Good Counsel for U.S. Catholic Bishops
Our Opinion: Prevention Is Key to Regaining Moral High Ground

The Miami Herald [United States]
Downloaded March 4, 2004

The findings of a survey of Catholic clergy sexual abuse released last week reveal the scope and causes of a half century of these crimes. The research is an exceptionally frank ap praisal by a religious institution of its grave failures to protect children from harm. The appraisal is a positive step forward by the Catholic Church in its two-year effort to recapture its moral authority after damning revelations in 2002 about clergy abuse that went unpunished. In many cases, bishops reassigned predator priests to other parishes instead of removing them.

Failure to respond

The survey was commissioned by the U.S. Conference of Catholic Bishops and researched by the National Review Board, which comprises lay persons appointed by the bishops. The survey found that since 1950, 4.3 percent of all U.S. priests have been accused of sexually abusing minors. The majority of victims -- 81 percent -- were boys. From 1970 to 1980, between 600 and 800 abuse allegations were reported yearly, a staggering figure to which the church's hierarchy should have responded, but didn't. The number of charges has dropped to about 50 reported abuse cases per year between 1995 and 2000.

After the revelations two years ago, U.S. Catholic bishops revised their clergy sexual-abuse policy. Every allegation must be reported to civil authorities. Priests who are accused can be suspended until an investigation is concluded. Victims' advocates wanted the accused priests to be suspended automatically, but the Vatican balked, citing due-process concerns. In the Archdiocese of Miami, if an allegation is found credible by its board of experts, the accused priest is put on leave during the investigation.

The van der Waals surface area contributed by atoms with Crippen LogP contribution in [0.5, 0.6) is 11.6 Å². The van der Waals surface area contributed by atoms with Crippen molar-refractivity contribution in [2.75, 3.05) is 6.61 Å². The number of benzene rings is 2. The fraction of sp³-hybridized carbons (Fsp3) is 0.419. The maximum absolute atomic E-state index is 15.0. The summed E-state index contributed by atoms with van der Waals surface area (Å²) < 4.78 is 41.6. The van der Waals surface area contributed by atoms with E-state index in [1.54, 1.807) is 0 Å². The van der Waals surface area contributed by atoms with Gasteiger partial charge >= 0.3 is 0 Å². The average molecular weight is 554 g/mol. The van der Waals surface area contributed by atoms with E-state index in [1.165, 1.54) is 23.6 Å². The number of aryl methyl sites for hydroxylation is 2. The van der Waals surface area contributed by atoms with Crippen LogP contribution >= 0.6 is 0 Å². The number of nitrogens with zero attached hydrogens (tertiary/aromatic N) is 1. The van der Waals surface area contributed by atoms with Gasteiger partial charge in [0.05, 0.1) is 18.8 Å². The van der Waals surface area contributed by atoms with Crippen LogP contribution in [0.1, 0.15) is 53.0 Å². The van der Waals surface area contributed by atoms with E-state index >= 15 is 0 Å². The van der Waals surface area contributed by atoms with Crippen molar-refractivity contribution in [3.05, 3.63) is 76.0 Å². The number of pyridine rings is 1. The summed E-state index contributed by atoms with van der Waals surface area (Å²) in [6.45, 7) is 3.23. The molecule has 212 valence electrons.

Transparency needed

Critics, including the survey group, say the church still must make clergy investigations more transparent and involve more lay representatives. Indeed, opening up its procedures for handling abuse is paramount if the church hopes to regain members' trust and its own moral authority. The church also must be scrupulous in its screening of seminary applicants, always erring on the side of caution.

Time will tell if the Catholic Church's leadership is fully committed to ensuring that these new abuse policies will be an effective preventive to child molestation by priests. The survey's terrible history lesson is a tragic reminder of why that commitment must be kept.


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